We were out of bed at 4:30 am and left Jenny’s house by 5:00 am. We needed to meet our group at the Denny’s in Chula Vista, California by 5:30 am for breakfast. During breakfast we met everyone and talked a little about the trip. At this time there are 6 vehicles starting the trip. It is likely that 3 more will join us during our travels.
Frenchie is the group leader and he is driving a Toyota Tacoma with a shell on the back. He used to own a company that lead 4×4 tours through Baja. He said he has been to Baja over 60 times, starting when he was 8 months old. Now that he is retired, he still comes down multiple times a year, but it is more for fun, not a business. He left his wife home in New Mexico, so he is traveling alone.
Tino is from Downey, CA, but is originally from Guadalajara, MX. He had a silver Jeep with a tent on top. Jim and Gail drive a truck with a pop up camper. They have traveled the farthest to get here. They live in Ontario, Canada and drove for 5 days straight to get to California.
Kevin and Debra are the other Canadians, but the only had to drive from Calgary. They have a Chevy van that they have converted into a campervan. And finally there is Jeff and Wendy. They are from Washington, but are now living full time in a RV. They left their RV in Arizona and are driving their Jeep on this trip.
At the border
We arrived at the border around 8 am. Crossing the border was not difficult. There were only a few other cars when we arrived. They first directed us to the X-ray line. This is where you park your vehicle on a large X-ray machine and they X-ray your vehicle. Next we parked and went inside to get our visas. This is where we had a problem. We had applied and paid for our visa online before we left home. However, I left the receipt home, so in the end we had to pay $30 again to get our visas.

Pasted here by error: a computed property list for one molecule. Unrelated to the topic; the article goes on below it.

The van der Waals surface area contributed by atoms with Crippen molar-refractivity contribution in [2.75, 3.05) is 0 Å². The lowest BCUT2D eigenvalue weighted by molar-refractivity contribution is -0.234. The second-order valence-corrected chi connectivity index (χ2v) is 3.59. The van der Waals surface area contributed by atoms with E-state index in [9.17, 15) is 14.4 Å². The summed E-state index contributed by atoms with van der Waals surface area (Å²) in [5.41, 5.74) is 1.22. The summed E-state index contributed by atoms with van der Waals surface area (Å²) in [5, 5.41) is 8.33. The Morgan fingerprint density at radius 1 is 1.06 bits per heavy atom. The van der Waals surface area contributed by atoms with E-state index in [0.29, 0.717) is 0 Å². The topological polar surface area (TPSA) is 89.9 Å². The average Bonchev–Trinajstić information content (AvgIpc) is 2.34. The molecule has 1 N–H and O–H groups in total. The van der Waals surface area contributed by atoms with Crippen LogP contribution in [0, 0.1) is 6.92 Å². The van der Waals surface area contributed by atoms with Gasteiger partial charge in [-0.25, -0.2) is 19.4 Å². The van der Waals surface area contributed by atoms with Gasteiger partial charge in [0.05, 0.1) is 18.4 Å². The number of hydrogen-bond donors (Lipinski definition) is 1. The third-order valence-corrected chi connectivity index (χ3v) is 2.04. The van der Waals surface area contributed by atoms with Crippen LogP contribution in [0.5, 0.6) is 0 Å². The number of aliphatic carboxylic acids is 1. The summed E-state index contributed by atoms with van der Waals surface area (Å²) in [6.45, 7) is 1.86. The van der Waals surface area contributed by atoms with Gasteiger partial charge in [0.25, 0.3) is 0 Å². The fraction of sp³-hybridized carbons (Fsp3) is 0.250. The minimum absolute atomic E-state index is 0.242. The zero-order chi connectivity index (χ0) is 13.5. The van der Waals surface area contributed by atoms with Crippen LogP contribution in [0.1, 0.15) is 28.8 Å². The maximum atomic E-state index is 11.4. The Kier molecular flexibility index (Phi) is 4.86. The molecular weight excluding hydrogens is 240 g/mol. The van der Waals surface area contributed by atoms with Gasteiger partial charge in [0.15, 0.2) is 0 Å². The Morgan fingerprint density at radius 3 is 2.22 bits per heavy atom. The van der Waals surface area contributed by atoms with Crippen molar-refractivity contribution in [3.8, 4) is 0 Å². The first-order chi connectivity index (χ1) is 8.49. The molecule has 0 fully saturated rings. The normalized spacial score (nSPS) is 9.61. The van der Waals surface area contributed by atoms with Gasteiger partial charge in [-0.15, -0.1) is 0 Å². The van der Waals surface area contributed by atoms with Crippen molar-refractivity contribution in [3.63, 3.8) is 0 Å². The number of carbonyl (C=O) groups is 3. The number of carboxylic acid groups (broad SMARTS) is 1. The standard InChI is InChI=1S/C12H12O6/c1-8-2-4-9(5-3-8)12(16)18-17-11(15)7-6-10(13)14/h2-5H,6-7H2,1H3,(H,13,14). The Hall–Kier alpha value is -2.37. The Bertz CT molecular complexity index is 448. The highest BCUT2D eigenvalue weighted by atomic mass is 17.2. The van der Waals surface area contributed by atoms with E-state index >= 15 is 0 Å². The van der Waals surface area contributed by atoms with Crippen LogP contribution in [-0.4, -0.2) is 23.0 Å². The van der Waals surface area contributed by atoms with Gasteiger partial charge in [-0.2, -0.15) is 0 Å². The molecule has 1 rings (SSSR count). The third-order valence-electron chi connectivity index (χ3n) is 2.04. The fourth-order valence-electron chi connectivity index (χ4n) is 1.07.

From the border it was a quick drive along the Mexico side to the toll road that would take us to Ensenada. Since it was a toll road, it was in pretty good shape, and almost no traffic in the morning. The area in Tijuana was very crowded and most building were not in great shape. As we got to the coast, there were a lot of nice homes, condos and hotels. It was like this all the way to Ensenada.
Once we arrived in Ensenada, we are our first stop at a grocery store for everyone to pick up what else they needed. Eva and I drove another mile and stopped in a Walmart/Home Depot plaza to get a SIM card for her phone. This will give her a Mexican cell phone number. For unlimited calls and 8 GB of data it was $330 pesos, or about $17 US.
We continued south from Ensenada along highway 1. As we traveled south, there was a lot more agriculture along the coast, and the roads got worst. There are times where the road was pretty smooth, but it was mostly rough asphalt. Also, south of Ensenada, the road was winding and narrow, with no shoulder. This made it a little scary passing semi trucks and other big vehicles.
We stopped in San Vicente for lunch at a small restaurant. We each got a beef burrito for $1.60 each. Our next stop was in El Rosario for gas and then we continued on to the El Marmor Onyx mine site for our camp. This abandon mine site was 15 KM of dirt road from the highway. It was dark by the time we arrived, so we quickly set up camp and made dinner. Once the sun went down it got pretty cold. We did stay outside for a while, but by 8 pm everyone when into their vehicle for the night. We had an early start that morning, so we were pretty tired and were in bed by 9:30 pm.
El Marmol Campsite